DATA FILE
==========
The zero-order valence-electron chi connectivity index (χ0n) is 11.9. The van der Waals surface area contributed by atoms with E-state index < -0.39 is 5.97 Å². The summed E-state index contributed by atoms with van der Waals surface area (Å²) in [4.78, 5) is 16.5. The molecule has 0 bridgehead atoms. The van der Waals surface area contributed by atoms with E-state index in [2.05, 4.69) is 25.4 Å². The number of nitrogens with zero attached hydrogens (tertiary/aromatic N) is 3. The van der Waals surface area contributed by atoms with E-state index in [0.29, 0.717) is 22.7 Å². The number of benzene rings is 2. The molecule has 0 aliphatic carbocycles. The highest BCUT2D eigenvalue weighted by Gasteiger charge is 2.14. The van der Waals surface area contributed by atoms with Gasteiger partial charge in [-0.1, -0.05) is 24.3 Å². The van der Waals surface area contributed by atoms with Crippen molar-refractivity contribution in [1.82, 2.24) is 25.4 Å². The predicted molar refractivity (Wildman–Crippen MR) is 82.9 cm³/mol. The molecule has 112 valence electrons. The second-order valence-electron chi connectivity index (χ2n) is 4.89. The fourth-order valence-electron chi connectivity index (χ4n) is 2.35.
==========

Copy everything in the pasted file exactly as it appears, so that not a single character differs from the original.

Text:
The zero-order valence-electron chi connectivity index (χ0n) is 11.9. The van der Waals surface area contributed by atoms with E-state index < -0.39 is 5.97 Å². The summed E-state index contributed by atoms with van der Waals surface area (Å²) in [4.78, 5) is 16.5. The molecule has 0 bridgehead atoms. The van der Waals surface area contributed by atoms with E-state index in [2.05, 4.69) is 25.4 Å². The number of nitrogens with zero attached hydrogens (tertiary/aromatic N) is 3. The van der Waals surface area contributed by atoms with E-state index in [0.29, 0.717) is 22.7 Å². The number of benzene rings is 2. The molecule has 0 aliphatic carbocycles. The highest BCUT2D eigenvalue weighted by Gasteiger charge is 2.14. The van der Waals surface area contributed by atoms with Gasteiger partial charge in [-0.1, -0.05) is 24.3 Å². The van der Waals surface area contributed by atoms with Crippen molar-refractivity contribution in [1.82, 2.24) is 25.4 Å². The predicted molar refractivity (Wildman–Crippen MR) is 82.9 cm³/mol. The molecule has 112 valence electrons. The second-order valence-electron chi connectivity index (χ2n) is 4.89. The fourth-order valence-electron chi connectivity index (χ4n) is 2.35.